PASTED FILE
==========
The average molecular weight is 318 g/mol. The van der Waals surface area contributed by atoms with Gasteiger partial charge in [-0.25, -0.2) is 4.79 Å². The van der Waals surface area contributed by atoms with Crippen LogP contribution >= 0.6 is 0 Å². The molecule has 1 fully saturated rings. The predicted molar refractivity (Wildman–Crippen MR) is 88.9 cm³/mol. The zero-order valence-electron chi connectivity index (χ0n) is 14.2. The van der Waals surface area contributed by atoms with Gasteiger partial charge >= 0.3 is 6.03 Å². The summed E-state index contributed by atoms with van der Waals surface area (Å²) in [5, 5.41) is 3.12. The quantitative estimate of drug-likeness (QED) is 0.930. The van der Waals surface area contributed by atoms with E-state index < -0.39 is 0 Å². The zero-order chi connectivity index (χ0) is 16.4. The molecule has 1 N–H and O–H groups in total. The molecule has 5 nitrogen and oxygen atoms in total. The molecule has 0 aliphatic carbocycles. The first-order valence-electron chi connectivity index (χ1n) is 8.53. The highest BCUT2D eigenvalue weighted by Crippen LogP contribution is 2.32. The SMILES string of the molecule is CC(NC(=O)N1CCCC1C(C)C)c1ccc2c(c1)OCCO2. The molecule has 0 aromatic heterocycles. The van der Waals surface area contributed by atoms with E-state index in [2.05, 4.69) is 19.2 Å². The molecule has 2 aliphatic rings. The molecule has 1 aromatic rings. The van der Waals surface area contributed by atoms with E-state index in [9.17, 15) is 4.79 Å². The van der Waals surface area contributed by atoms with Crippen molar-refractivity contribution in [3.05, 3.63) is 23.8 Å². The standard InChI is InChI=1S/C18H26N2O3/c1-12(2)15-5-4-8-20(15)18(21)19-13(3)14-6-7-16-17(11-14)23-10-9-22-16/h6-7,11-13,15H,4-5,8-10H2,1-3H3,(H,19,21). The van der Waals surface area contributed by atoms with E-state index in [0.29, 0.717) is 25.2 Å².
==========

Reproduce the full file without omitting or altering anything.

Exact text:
The average molecular weight is 318 g/mol. The van der Waals surface area contributed by atoms with Gasteiger partial charge in [-0.25, -0.2) is 4.79 Å². The van der Waals surface area contributed by atoms with Crippen LogP contribution >= 0.6 is 0 Å². The molecule has 1 fully saturated rings. The predicted molar refractivity (Wildman–Crippen MR) is 88.9 cm³/mol. The zero-order valence-electron chi connectivity index (χ0n) is 14.2. The van der Waals surface area contributed by atoms with Gasteiger partial charge >= 0.3 is 6.03 Å². The summed E-state index contributed by atoms with van der Waals surface area (Å²) in [5, 5.41) is 3.12. The quantitative estimate of drug-likeness (QED) is 0.930. The van der Waals surface area contributed by atoms with E-state index < -0.39 is 0 Å². The zero-order chi connectivity index (χ0) is 16.4. The molecule has 1 N–H and O–H groups in total. The molecule has 5 nitrogen and oxygen atoms in total. The molecule has 0 aliphatic carbocycles. The first-order valence-electron chi connectivity index (χ1n) is 8.53. The highest BCUT2D eigenvalue weighted by Crippen LogP contribution is 2.32. The SMILES string of the molecule is CC(NC(=O)N1CCCC1C(C)C)c1ccc2c(c1)OCCO2. The molecule has 0 aromatic heterocycles. The van der Waals surface area contributed by atoms with E-state index in [2.05, 4.69) is 19.2 Å². The molecule has 2 aliphatic rings. The molecule has 1 aromatic rings. The van der Waals surface area contributed by atoms with E-state index in [9.17, 15) is 4.79 Å². The van der Waals surface area contributed by atoms with Crippen molar-refractivity contribution in [3.05, 3.63) is 23.8 Å². The standard InChI is InChI=1S/C18H26N2O3/c1-12(2)15-5-4-8-20(15)18(21)19-13(3)14-6-7-16-17(11-14)23-10-9-22-16/h6-7,11-13,15H,4-5,8-10H2,1-3H3,(H,19,21). The van der Waals surface area contributed by atoms with E-state index in [0.29, 0.717) is 25.2 Å².